Tramadol is used to relieve moderate to moderately severe pain. Tramadol extended-release tablets are only used by people who are expected to need medication to relieve pain around-the-clock for a long time. Tramadol is in a class of medications called opiate agonists. It works by changing the way the body senses pain.
Tramadol comes as a tablet and an extended-release (long-acting) tablet to take by mouth. The regular tablet is usually taken with or without food every 4-6 hours as needed. The extended-release tablet should be taken once a day. Take the extended-release tablet at about the same time of day every day, and either always take it with food or always take it without food. Take tramadol exactly as directed. Do not take more medication as a single dose or take more doses per day than prescribed by your doctor. Taking more tramadol than prescribed by your doctor may cause serious side effects or death.
Your doctor may start you on a low dose of tramadol and gradually increase the amount of medication you take, not more often than every 3 days if you are taking the regular tablets or every 5 days if you are taking the extended-release tablets.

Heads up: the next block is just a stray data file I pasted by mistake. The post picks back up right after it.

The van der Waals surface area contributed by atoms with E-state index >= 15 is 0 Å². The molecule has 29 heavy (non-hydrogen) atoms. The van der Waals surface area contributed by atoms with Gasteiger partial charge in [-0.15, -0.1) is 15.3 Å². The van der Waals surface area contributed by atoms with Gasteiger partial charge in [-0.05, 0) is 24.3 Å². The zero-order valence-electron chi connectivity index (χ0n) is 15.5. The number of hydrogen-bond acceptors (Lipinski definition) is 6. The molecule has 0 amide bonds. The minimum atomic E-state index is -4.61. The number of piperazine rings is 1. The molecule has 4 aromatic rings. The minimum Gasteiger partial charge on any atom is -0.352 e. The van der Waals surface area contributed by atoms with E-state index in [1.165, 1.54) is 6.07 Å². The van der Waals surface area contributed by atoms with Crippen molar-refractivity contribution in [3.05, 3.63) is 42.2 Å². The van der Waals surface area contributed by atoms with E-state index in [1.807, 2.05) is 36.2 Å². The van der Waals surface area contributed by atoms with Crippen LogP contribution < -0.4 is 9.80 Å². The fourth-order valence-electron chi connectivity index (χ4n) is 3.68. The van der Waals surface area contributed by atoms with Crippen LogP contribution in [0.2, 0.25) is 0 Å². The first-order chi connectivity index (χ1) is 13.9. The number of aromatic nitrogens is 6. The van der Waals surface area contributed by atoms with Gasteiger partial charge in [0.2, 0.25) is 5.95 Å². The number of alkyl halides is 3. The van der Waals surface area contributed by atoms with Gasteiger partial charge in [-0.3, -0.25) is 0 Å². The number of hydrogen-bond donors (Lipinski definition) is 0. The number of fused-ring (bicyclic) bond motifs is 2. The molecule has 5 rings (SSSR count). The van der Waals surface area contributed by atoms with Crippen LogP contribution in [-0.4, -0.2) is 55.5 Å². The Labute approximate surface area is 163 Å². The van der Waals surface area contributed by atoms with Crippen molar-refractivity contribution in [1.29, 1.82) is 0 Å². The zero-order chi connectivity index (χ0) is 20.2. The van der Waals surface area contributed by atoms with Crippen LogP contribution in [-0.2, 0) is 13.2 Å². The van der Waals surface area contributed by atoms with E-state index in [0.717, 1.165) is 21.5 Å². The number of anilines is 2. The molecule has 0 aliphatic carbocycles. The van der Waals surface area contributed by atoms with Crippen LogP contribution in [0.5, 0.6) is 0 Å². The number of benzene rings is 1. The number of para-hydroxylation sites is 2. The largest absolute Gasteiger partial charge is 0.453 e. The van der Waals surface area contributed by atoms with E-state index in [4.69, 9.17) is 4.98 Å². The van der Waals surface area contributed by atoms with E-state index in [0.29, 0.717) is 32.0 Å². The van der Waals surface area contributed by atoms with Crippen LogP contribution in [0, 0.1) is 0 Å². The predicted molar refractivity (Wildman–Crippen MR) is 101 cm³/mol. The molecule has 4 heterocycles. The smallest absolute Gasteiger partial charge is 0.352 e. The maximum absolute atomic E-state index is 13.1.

Swallow the extended-release tablets whole; do not split, chew, or crush them. Do not snort (inhale powder from crushed tablet) or inject the dissolved extended-release tablets. Taking this medication in a way that is not recommended may cause serious side effects or death.
Tramadol can be habit-forming. Do not take a larger dose, take it more often, or take it for a longer period of time than prescribed by your doctor. Call your doctor if you find that you want to take extra medication or if you notice any other unusual changes in your behavior or mood.
Do not stop taking tramadol without talking to your doctor. Your doctor will probably decrease your dose gradually. If you suddenly stop taking tramadol you may experience withdrawal symptoms such as nervousness; panic; sweating; difficulty falling asleep or staying asleep; runny nose, sneezing, or cough; numbness, pain, burning, or tingling in your hands or feet; hair standing on end; chills; nausea; uncontrollable shaking of a part of your body; diarrhea; or rarely, hallucinations (seeing things or hearing voices that do not exist).